July 25, 2022
Herbs are wonderful to grow in the home garden - they look good, they taste fantastic and they act as companions to other ornamental plants. Herbs are normally cultivated in vegetable gardens or potagers (a kitchen garden), or mixed with flowering plants in cottage gardens, but some herbs also grow superbly in pots.
If you are short of space or have areas where pots are both practical and pretty (for instance around a verandah) you can grow a wide range of healthy and useful herbs. Growing herbs in pots is an easier alternative to toiling a whole garden bed and pots can be moved simply to maximise sunlight requirements.
First, you'll need a pot that will suit the size of the growing herb. If group planting use a pot about 40cm or 16" wide so you can grow a number of herbs together. The larger the pot the less maintenance is required, because large pots don't dry out as quickly as small pots do.
Select a position where your herbs in pots will be protected from strong winds but receives plenty of sun.
Next, fill the pot with Searles Herb & Vegetable Mix, keeping the soil level just beneath the rim of the pot. Do not overfill the pot or the mix will wash out when you water. Tamp the mix down lightly to remove excess air pockets. In fact, a 40cm pot will hold about one 30 Litre bag of potting mix and a 50cm pot will hold 2 bags of potting mix, making it easy to calculate how many bags you will need for your pot planting. Alternatively if you are growing organic herbs, use Searles Premium Organic Potting Mix, ideal for all organic growing of vegetables and flowers also. This product is boosted with our organic 5 IN 1 fertiliser, plus rock minerals and natural trace elements for sustained healthy plant growth.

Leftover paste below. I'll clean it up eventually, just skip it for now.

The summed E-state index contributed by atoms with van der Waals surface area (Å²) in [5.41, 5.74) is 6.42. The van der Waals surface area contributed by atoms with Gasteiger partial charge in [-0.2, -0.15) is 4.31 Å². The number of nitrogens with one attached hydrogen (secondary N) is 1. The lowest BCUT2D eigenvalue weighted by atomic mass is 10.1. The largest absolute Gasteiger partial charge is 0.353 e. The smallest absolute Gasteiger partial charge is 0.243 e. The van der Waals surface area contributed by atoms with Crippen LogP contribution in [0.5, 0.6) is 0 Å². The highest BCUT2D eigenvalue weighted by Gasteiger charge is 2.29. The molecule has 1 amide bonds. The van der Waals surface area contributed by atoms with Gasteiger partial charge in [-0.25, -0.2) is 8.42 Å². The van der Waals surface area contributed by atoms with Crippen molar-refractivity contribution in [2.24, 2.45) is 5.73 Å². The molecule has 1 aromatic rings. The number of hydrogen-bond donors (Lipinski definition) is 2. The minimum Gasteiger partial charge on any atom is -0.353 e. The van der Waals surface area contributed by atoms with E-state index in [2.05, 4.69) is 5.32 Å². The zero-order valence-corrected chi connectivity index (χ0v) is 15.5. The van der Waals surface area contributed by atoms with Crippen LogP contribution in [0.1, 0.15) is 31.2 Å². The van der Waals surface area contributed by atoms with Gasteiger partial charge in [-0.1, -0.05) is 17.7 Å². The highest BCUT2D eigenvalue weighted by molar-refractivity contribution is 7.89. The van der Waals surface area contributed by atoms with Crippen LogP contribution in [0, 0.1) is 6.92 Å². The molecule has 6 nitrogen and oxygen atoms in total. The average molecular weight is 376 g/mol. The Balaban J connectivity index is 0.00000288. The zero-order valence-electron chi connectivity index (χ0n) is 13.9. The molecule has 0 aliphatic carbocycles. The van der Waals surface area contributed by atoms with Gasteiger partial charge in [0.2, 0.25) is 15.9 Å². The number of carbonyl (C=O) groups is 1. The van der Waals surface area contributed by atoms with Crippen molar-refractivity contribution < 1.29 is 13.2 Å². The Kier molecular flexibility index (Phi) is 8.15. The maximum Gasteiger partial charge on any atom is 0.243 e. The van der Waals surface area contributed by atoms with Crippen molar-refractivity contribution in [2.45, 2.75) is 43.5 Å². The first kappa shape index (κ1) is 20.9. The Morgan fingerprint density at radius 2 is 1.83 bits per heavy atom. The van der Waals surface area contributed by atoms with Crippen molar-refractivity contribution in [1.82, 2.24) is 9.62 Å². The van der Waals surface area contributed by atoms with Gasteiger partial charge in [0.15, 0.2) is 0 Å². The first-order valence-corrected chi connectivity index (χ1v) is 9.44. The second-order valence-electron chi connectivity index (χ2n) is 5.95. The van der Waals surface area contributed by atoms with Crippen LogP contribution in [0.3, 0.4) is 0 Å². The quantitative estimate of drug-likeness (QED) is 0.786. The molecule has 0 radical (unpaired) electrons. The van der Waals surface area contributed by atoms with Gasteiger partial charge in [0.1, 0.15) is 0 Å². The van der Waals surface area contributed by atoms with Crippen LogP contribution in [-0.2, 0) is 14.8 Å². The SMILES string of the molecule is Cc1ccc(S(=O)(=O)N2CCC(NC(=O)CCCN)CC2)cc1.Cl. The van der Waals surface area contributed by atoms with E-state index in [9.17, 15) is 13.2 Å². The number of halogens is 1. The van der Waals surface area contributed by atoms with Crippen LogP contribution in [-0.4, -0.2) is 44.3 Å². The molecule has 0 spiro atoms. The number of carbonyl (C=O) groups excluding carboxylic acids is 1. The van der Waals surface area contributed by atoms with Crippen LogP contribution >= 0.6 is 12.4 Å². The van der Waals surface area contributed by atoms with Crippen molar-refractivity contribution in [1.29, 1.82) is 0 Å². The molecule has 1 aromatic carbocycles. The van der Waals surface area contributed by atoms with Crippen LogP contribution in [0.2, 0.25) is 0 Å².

The best herbs to grow in pots are ones that don't become too tall, such as bush or Greek basil, chicory, chives, garlic, lemon balm, marjoram, oregano, parsley, radicchio, rocket, rosemary, sage, salad burnet, savory and thyme. Mint is also excellent but it should be grown in a pot on its own because it is invasive. For instant results choose seedlings rather than seed.
A 40cm pot can accommodate four or five plants spaced evenly around the inside. Excavate a hole in the mix just large enough to fit the seedling's root ball into, backfill with a little mix and tamp down very gently. Give the plants a good watering.
Herbs are very low maintenance plants, but for good growth and flavour, they need sunlight, regular watering and some fertilising. To test whether your pot soil needs water, just feel the mix and if it is dry give it a good soak.
Give your herbs a liquid feed every two weeks with a soluble fertiliser such as SeaMax Organic Fertiliser. This acts on both the roots and the foliage, encouraging abundant growth and pest and disease resistance.